Tremble at my Word

Dr. Terry Cross, my theology professor, held a Bible up over his head at the beginning of his first lecture to my class.  He told us that any time he opens the Word of God he tries to remember that he is beneath it, that he is willfully submitting himself to it’s claims upon him, and that he is not in charge.   He then lowered his arms, bringing the Bible to his waistline, and warned that far too many people who study these Words hold it here, just as they would any other book, and place themselves in judgment over it.    Humility, he said, will be the most important virtue for any of us desiring to be teachers of God’s Word.

The prophet Isaiah said the same thing this way,

Has not my hand made all these things, and so they came into being?” declares the LORD. “These are the ones I look on with favor: those who are humble and contrite in spirit, and who tremble at my word (Isa. 66:2).

It’s been 10 years since I saw Dr. Cross illustrate the primacy of God’s Words and I wish I could say my arms never grew weary from holding up The Book.   There was a time when God told Moses that so long as he held the staff of God up over his head Israel would prevail over their enemies.   When Moses grew tired and the staff was lowered, their enemies prevailed.   With the help of Aaron and Hur, standing on either side of Moses and holding up his hands, Israel defeated their adversary (Exodus 17:8-16).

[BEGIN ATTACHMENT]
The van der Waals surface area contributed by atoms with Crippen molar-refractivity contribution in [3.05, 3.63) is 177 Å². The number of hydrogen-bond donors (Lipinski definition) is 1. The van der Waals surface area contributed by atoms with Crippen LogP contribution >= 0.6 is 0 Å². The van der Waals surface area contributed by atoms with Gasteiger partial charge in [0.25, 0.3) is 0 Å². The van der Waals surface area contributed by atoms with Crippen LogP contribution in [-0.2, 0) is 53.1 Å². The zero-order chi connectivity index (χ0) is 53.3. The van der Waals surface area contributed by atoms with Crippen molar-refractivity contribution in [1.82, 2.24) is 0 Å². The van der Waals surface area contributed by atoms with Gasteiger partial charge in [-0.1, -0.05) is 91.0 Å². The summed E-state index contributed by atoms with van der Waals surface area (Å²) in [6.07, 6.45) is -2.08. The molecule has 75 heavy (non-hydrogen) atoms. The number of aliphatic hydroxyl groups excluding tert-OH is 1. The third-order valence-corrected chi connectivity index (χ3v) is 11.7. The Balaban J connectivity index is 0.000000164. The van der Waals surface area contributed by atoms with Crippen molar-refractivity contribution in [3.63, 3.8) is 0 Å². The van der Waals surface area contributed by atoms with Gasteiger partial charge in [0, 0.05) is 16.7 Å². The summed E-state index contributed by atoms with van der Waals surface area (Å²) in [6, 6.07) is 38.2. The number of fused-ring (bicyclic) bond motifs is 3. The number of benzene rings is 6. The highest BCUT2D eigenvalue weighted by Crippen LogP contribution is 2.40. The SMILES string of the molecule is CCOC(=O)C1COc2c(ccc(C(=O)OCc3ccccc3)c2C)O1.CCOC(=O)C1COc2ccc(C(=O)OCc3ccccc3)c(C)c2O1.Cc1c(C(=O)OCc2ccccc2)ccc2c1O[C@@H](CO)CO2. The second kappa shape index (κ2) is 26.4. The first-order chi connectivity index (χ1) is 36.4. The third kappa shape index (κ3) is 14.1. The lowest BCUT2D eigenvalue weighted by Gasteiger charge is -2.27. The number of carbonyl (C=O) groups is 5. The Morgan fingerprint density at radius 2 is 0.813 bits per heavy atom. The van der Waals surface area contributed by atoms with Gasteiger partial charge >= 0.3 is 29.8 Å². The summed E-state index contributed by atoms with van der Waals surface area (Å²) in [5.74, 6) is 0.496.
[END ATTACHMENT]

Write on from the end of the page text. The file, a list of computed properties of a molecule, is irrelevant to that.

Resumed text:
Today is no different from Moses’ day.  We are surrounded by enemies.  The enemy, we are told, prowls around like a roaring lion, looking for someone to devour (1 Peter 5:8).   I am convinced that our only hope for survival, both individually and collectively as a church,  is to lift high the word of God, to humble ourselves under it, and to tremble.    When we lower our arms and tell ourselves and each other that the book in our hands is nothing more than “good literature” or “helpful wisdom” or any thing other than the inspired revelation of God Himself then we are opening ourselves up for attack from all sides.

Moses was fortunate to be surrounded by others who would help him keep lifted high that which is important to God.   I need others who will help hold me accountable, who will help push me on towards holiness, who will encourage me to not grow weary in doing good.   All of us need that.

If you find the enemy gaining ground, look to see what, if anything,  is in your hands.  Are they raised high or down low?   Are you surrounded by others who will help you keep them where they need to be?



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